The Oxford Art Society was formed in 1891 at the instigation of Walter Tyrwhitt who remarked on the need for a society to encourage Art in the City and in the University. The President was to be Hubert von Herkomer, RA, who had succeeded John Ruskin as the Slade Professor of Fine Art in Oxford, and who demonstrated painting in his lectures because he believed that knowledge of the practice of painting was important for understanding history of art.
The Society held an annual exhibition each year except for six years during World War II. During the course of its history the Society has invited eminent artists to exhibit in its exhibitions and to become honorary members, many associated with the Ruskin School of Drawing and with the Slade School which had moved from London to Oxford during the World War II years. Albert Rutherstone and Percy Horton were both Head of the School and President of the Society. A close contact with the Ruskin School was maintained and with the Ashmolean Museum which hosted the Society’s exhibitions for 56 years until a new gallery space became available at the Westgate Library in 1973.
The centenary of the Society was celebrated in 1992, one hundred years after its first exhibition. This large exhibition of nearly 400 exhibits was held at the Museum of Modern Art in Pembroke Street. Works by earlier artists who had been associated with the Society were shown, including two large portraits by the first President, Sir Hubert von Herkomer, while 313 works by present members filled the upper floor.
Each year since 1972 the Society has held an exhibition for members’ work in addition to the Annual Open Exhibition. Non-members are encouraged to submit work to the Annual Open Exhibition for selection on the same basis as the selection of works by members of the Society. It is from these exhibitions that new members are invited to join the Society.
The majority of the Society’s members have professional art training and many combine their lives as working artists with teaching or other art related professions. A good number of members exhibit nationally or internationally, as well as locally during Oxfordshire Artweeks.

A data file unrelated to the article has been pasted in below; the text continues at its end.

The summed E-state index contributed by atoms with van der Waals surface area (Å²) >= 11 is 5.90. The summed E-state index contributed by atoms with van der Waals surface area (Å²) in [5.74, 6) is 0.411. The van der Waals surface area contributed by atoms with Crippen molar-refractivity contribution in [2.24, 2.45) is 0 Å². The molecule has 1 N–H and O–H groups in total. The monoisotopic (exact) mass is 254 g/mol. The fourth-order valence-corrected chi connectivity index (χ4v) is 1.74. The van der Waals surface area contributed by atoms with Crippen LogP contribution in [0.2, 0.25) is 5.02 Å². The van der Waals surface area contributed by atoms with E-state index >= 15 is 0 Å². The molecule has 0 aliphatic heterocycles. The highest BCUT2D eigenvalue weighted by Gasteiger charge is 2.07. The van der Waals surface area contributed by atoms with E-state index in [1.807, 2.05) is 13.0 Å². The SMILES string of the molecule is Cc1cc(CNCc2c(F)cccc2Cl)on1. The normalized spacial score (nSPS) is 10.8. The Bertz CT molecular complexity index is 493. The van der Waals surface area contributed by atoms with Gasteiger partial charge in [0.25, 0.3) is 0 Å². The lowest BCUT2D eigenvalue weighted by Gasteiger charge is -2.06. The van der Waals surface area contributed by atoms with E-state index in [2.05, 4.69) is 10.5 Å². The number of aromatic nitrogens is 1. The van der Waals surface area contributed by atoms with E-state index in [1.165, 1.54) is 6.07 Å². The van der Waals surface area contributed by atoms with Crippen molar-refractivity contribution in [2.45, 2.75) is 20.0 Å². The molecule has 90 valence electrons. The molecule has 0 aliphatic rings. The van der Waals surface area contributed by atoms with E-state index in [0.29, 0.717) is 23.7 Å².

A century of Art in Oxford
Graeme Salmon, Society Archivist, has put together an excellent booklet on the 1992 OAS centenary exhibition of key members of the Society during that period at the Museum of Modern Art, (now Modern Art Oxford).
Attached is a web version of the booklet: MOMA-book-reset-for web
Scrapbook of Walter Tyrwhitt, OAS founder and watercolourist
October 16, 2018
A couple of years ago the Oxford Art Society took into it’s possession a scrapbook which was originally owned and compiled by Walter Tyrwhitt, one of the founders of the society. The book was found by honorary OAS member Rona while researching the history of the society. It was part of an estate sale at Chiswick Auctions and, luckily for us, the auction had passed and the book hadn’t sold. Rona purchased the book and kindly offered it to the society.
Among many fascinating pieces of information documenting the life of Tyrwhitt it contains reviews of Oxford Art Society exhibitions from the 19th and 20th century. Although yellowing and starting to fade, they capture a slice of the society’s past and also late 19th century/early 20th century ideas of taste and culture. A few of the pages and images from the scrapbook are reproduced below.
Tyrwhitt, a pupil of Radley College and alumnus of Christ Church, Oxford, was himself was an accomplished watercolourist and frequently exhibited his works in Society exhibitions and at the Royal Academy. He travelled widely in the Middle East, capturing the architecture and local scenes in bright, colourful watercolours. He was married to the painter and draughtsman, and friend of Gwen and Augustus John, Ursula Tyrwhitt.
The article below from The Magazine of Art, 1898, illustrates our historic relationship with the Town Hall, Oxford.
Below is a photo from the Oxford Journal showing a fine use of space from the Oxford Art Society hanging committee of 1909!
The following page shows an interesting selection of clippings reviewing the 1910 exhibition, including an article from The Oxford Times (top right) berating the public and the city for it’s poor support of the society.
In the Oxford Chronicle article below (top left) the society’s annual report of last year’s exhibition is recorded, which notes “The Private View was crowded, and 900 visitors paid for admission, which is satisfactory“.
The 1923 exhibition certainly brightened up one reviewer’s “gloomy afternoon” as described in another article from the Oxford Chronicle (bottom right), who goes on to suggest a reason for the popularity of watercolour –
“We English are a practical cleanly, travelling race. Can its real attraction lie in its comparative cleanness and the ease with which it can be carried. A young lady need never appear like Tweedledum or Tweedledee prepared for battle when she starts on a sketching trip.”
1925 and the hanging committee haven’t lost their mastery of wall space.
The picture below shows Walter himself (right) at the Ashmolean alongside fellow society members, enjoying the Private View from 1930.